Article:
This year, I’m offering up a batch of muffins rather than cookies, thankfully, I’m told that they’ll still count. And if you missed Shianne’s story last year, consider hopping over to that blog post to read it.

OXO sent me their Non-Stick Pro 12 Cup Muffin Pan, a dozen Silicone Baking Cups, and Baker’s Decorating Tool and told me to be creative. I spent a little time worrying about doing that decorating tool justice before realizing that one should always write what they know (as it were).

And so I opted to adapt a simple oatmeal muffin recipe from the classic and invaluable King Arthur Flour Baker’s Companion and use the filling tip on the decorating tool to give them a plum butter center. It worked better than I’d even hoped. Next time I’m invited to a brunch potluck, I know what I’ll be bringing!

I’m not someone who typically goes in for fancy decorations on baked goods of any stripe (I’d be a terrible contestant on the Great British Bake Off), and so it was my first experience using a decorating tool. I was happy to discover that it was really intuitive to use and fun to booth. I predict that there will be more jam-filling and piped frosting in my future thanks to this devise.

Oh, and if you don’t have a nifty tool for filling your muffins with jam, they would be equally good if you split them and simply gave them a healthy dollop.

Disclosure: OXO sent me the tools you see above. No additional compensation was provided for this post.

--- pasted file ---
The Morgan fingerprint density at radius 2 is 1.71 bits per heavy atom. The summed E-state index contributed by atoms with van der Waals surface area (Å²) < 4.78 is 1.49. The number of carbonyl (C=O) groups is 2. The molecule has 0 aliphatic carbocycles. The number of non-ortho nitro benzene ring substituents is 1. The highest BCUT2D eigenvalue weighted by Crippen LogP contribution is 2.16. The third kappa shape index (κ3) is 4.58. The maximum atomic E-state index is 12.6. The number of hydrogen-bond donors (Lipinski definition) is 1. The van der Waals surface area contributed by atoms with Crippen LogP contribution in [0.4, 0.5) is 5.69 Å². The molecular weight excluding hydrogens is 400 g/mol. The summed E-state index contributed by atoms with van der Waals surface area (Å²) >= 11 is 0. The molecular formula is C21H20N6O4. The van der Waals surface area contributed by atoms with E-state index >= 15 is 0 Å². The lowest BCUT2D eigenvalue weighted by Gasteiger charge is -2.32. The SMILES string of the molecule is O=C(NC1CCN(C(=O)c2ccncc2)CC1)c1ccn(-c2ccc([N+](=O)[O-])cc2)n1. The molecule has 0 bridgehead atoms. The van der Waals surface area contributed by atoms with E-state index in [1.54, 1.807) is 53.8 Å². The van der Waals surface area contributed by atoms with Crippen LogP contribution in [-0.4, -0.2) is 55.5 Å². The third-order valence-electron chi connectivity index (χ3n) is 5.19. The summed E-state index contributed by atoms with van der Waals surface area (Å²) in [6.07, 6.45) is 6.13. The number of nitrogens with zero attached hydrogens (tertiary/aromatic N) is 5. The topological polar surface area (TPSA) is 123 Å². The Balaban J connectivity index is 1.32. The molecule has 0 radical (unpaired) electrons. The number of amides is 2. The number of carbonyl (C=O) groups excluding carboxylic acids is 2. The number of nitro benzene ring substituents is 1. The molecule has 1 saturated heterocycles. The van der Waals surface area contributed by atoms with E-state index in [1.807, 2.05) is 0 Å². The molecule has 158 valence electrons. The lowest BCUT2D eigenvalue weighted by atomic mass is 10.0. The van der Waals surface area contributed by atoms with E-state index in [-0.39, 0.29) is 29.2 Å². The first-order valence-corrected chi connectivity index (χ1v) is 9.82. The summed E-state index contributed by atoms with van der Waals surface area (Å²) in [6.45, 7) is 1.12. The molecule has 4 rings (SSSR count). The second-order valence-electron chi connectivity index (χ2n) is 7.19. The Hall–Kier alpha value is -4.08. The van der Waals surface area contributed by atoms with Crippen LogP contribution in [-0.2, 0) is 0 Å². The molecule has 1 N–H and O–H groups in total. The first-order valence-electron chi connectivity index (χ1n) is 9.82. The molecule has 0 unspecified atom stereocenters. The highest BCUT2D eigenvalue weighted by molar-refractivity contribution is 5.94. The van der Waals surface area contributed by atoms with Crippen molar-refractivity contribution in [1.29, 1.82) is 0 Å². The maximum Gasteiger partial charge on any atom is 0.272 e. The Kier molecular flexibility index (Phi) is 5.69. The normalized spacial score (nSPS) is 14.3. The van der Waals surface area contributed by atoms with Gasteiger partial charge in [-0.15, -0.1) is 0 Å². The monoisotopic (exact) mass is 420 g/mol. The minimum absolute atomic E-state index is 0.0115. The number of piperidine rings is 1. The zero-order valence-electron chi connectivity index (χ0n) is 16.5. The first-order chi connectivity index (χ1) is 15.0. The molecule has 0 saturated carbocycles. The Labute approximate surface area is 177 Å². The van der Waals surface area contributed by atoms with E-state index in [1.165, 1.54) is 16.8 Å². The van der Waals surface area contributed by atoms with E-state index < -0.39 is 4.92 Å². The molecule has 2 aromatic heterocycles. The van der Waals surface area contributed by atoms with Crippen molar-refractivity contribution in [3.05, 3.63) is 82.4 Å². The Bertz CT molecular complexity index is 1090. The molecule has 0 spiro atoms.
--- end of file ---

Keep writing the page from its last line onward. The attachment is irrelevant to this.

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Giveaway: Mrs. Wages Pickle Sampler Pack

This week’s Pickle Sampler giveaway comes to us from long-time Food in Jars sponsor Mrs. Wages. I’ve been doing a bit of work with the folks from Mrs. Wages for the last seven(!) years and one element of our annual partnership is that they always offer up one or two awesome baskets of their mixes, spices, and starters for me to give away to my wonderful readers. This summer is no exception!

This is the first of two baskets of canning helpers that I’ll be giving away from Mrs. Wages this summer. This basket contains nearly every pickle product that Mrs. Wages makes, which should delight the pickle lovers. Here’s exactly what’s in the basket.

To enter for a chance to win this basket of pickle making goodness, please use the widget below. Open to US and Canadian residents. Void where prohibited.

a Rafflecopter giveaway

Disclosure: Mrs. Wages is a Food in Jars sponsor and so contributes to the ongoing operation of this site. This giveaway is part of our annual partnership.